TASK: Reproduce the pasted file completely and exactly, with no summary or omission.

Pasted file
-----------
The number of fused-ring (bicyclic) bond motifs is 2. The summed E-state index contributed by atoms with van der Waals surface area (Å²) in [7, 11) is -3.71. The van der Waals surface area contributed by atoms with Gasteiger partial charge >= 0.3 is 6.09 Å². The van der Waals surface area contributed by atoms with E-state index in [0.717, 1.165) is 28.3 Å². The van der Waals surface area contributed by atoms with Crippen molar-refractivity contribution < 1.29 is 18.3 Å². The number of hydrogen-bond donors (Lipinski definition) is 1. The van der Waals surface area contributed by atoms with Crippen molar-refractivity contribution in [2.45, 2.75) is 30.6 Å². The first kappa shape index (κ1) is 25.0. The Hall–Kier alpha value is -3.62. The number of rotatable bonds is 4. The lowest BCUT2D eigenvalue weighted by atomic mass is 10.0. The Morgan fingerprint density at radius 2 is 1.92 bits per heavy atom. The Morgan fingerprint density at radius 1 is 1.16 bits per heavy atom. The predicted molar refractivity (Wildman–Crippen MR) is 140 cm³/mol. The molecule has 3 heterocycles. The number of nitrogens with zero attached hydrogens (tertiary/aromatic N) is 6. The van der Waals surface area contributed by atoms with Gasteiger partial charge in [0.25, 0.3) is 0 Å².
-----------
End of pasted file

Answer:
The number of fused-ring (bicyclic) bond motifs is 2. The summed E-state index contributed by atoms with van der Waals surface area (Å²) in [7, 11) is -3.71. The van der Waals surface area contributed by atoms with Gasteiger partial charge >= 0.3 is 6.09 Å². The van der Waals surface area contributed by atoms with E-state index in [0.717, 1.165) is 28.3 Å². The van der Waals surface area contributed by atoms with Crippen molar-refractivity contribution < 1.29 is 18.3 Å². The number of hydrogen-bond donors (Lipinski definition) is 1. The van der Waals surface area contributed by atoms with Crippen molar-refractivity contribution in [2.45, 2.75) is 30.6 Å². The first kappa shape index (κ1) is 25.0. The Hall–Kier alpha value is -3.62. The number of rotatable bonds is 4. The lowest BCUT2D eigenvalue weighted by atomic mass is 10.0. The Morgan fingerprint density at radius 2 is 1.92 bits per heavy atom. The Morgan fingerprint density at radius 1 is 1.16 bits per heavy atom. The predicted molar refractivity (Wildman–Crippen MR) is 140 cm³/mol. The molecule has 3 heterocycles. The number of nitrogens with zero attached hydrogens (tertiary/aromatic N) is 6. The van der Waals surface area contributed by atoms with Gasteiger partial charge in [0.25, 0.3) is 0 Å².